Reviews provided by RottenTomatoes
That first hour cooks. And the second hour brings Emily Blunt into the story, which is a fine thing for any second half to offer.
A fanciful film with the patina of hyper-realism, Looper is well served by actors who behave not as if they were dropped carelessly into the future but spent their whole desperate lives there.
San Francisco Chronicle:
Johnson doesn't explain too much, but he explains just enough about how two people can be one person, and how the younger entity's actions, in real time, can affect the memory of the older entity.
Good news: Not only is the smart, sexy, sophisticated but still slam-bang sci-fi action-thriller not dead, it's just gotten itself a potent shot in the arm by way of writer-director Rian Johnson.
New York Times:
Mr. Johnson throws a lot at the screen, blasted corpses included, yet little here is as initially transfixing as Mr. Gordon-Levitt's mug.
New York Magazine/Vulture:
If high-toned futuristic time-travel pictures with a splash of romance float your boat the way they do mine, you'll have yourself a time.
Wall Street Journal:
It's safe to predict that "Looper" will transform Mr. Johnson's career, and give pleasure to popeyed audiences for a long time to come.
Johnson establishes the machinery of the time-travel concept, then steadily pushes it into the background in favor of exploring his characters and the difficult questions they face.
Though this is a shadowy, violent film, Johnson wisely inserts just enough humor to create shades of gray rather than blackness.
This is a "you know what would be cool?" movie that considers the real-world ramifications of its science-fiction whiz-bang, and a film of ideas that doesn't skimp on the action.
The best advice is to not overthink "Looper," as Johnson's already done that. Instead, just sit back and enjoy it.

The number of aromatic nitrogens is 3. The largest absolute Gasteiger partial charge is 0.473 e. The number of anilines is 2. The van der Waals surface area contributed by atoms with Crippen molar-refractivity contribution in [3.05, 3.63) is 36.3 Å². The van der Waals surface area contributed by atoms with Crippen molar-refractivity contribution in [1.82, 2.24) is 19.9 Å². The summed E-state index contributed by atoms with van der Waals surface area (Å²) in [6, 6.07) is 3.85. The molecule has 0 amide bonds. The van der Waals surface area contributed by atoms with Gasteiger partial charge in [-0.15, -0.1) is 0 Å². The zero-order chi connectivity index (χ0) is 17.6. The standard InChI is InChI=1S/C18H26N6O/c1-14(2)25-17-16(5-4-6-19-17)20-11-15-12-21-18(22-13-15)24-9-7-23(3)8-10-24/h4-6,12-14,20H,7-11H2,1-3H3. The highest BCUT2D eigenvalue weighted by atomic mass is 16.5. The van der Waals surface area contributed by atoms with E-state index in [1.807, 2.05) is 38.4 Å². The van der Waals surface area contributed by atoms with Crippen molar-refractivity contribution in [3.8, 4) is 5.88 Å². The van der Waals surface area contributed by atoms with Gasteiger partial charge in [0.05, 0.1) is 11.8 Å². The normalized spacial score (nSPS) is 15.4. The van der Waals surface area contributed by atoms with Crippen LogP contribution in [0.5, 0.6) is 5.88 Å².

"Looper" pedals furiously and largely successfully to keep our disbelief from crashing to the ground.
The dystopian setting... makes for some bold cultural commentary, but as usual with Johnson, the engaging ideas feel like affectations rather than products of a fully developed sensibility.
Yes, it's a B movie sci-fi thriller, but not many prestige pictures have this much going on underneath the surface.
Dallas Morning News:
Even with its echoes of sci-fi thrillers past, from La Jette to The Terminator, Rian Johnson's mind bender feels fresh - fresh enough to be forgiven for sputtering off the rails in the final act.
Looper has more heart than Brick and the 2008 con-man flick The Brothers Bloom. Both fine achievements, they could also be described as viscerally cerebral.
"Looper" looks like and is a blast; what's really cool is it's even more than that.
Fort Worth Star-Telegram/DFW.com:
There hasn't been much lately for those who crave some brain power along with their effects-driven firepower. Now comes Looper, the time-travel tease from Rian Johnson that is an immensely fun yet thought-provoking ride.
Looper imagines a world just near enough to look familiar, and just futuristic enough to be chillingly askew.
Rian Johnson's third and most ambitious feature keeps the action popping while sustaining interest in the long arc of a story about a man assigned to kill the 30-years-older version of himself.
Los Angeles Times:
This is a highflying, super-stylish science-fiction thriller that brings a fresh approach to mind-bending genre material.
San Jose Mercury News: